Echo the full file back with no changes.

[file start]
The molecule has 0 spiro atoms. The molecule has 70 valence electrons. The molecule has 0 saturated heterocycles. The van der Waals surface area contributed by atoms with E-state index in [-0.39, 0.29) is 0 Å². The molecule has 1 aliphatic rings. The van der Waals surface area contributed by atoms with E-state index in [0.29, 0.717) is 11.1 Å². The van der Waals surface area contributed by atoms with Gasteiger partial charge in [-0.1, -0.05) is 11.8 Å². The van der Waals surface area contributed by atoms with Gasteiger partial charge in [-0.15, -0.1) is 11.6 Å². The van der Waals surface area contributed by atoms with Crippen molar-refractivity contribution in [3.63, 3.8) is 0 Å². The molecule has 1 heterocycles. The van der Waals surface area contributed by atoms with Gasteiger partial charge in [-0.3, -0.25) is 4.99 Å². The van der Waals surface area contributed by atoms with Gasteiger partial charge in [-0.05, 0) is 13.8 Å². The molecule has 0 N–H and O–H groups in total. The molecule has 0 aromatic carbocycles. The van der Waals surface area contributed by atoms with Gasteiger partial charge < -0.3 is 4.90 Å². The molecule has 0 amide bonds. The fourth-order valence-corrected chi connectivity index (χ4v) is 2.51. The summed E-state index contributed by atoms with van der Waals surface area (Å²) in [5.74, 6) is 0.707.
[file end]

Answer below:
The molecule has 0 spiro atoms. The molecule has 70 valence electrons. The molecule has 0 saturated heterocycles. The van der Waals surface area contributed by atoms with E-state index in [-0.39, 0.29) is 0 Å². The molecule has 1 aliphatic rings. The van der Waals surface area contributed by atoms with E-state index in [0.29, 0.717) is 11.1 Å². The van der Waals surface area contributed by atoms with Gasteiger partial charge in [-0.1, -0.05) is 11.8 Å². The van der Waals surface area contributed by atoms with Gasteiger partial charge in [-0.15, -0.1) is 11.6 Å². The van der Waals surface area contributed by atoms with Crippen molar-refractivity contribution in [3.63, 3.8) is 0 Å². The molecule has 1 heterocycles. The van der Waals surface area contributed by atoms with Gasteiger partial charge in [-0.3, -0.25) is 4.99 Å². The van der Waals surface area contributed by atoms with Gasteiger partial charge in [-0.05, 0) is 13.8 Å². The molecule has 0 N–H and O–H groups in total. The molecule has 0 aromatic carbocycles. The van der Waals surface area contributed by atoms with Gasteiger partial charge < -0.3 is 4.90 Å². The molecule has 0 amide bonds. The fourth-order valence-corrected chi connectivity index (χ4v) is 2.51. The summed E-state index contributed by atoms with van der Waals surface area (Å²) in [5.74, 6) is 0.707.